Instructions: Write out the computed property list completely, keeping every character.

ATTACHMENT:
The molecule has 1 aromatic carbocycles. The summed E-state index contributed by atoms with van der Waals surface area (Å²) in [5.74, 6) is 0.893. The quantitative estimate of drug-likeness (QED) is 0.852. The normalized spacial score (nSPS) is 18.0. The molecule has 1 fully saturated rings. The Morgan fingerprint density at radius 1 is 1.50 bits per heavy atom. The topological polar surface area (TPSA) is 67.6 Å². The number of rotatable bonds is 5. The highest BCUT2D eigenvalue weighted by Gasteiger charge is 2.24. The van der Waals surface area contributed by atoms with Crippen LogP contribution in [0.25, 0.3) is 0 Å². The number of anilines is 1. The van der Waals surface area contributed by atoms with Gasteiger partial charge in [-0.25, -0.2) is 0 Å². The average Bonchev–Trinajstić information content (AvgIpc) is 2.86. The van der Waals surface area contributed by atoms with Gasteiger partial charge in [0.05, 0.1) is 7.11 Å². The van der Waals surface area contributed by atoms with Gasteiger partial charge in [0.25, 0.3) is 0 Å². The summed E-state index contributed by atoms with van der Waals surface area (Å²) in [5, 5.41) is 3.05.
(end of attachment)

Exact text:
The molecule has 1 aromatic carbocycles. The summed E-state index contributed by atoms with van der Waals surface area (Å²) in [5.74, 6) is 0.893. The quantitative estimate of drug-likeness (QED) is 0.852. The normalized spacial score (nSPS) is 18.0. The molecule has 1 fully saturated rings. The Morgan fingerprint density at radius 1 is 1.50 bits per heavy atom. The topological polar surface area (TPSA) is 67.6 Å². The number of rotatable bonds is 5. The highest BCUT2D eigenvalue weighted by Gasteiger charge is 2.24. The van der Waals surface area contributed by atoms with Crippen LogP contribution in [0.25, 0.3) is 0 Å². The number of anilines is 1. The van der Waals surface area contributed by atoms with Gasteiger partial charge in [-0.25, -0.2) is 0 Å². The average Bonchev–Trinajstić information content (AvgIpc) is 2.86. The van der Waals surface area contributed by atoms with Gasteiger partial charge in [0.05, 0.1) is 7.11 Å². The van der Waals surface area contributed by atoms with Gasteiger partial charge in [0.25, 0.3) is 0 Å². The summed E-state index contributed by atoms with van der Waals surface area (Å²) in [5, 5.41) is 3.05.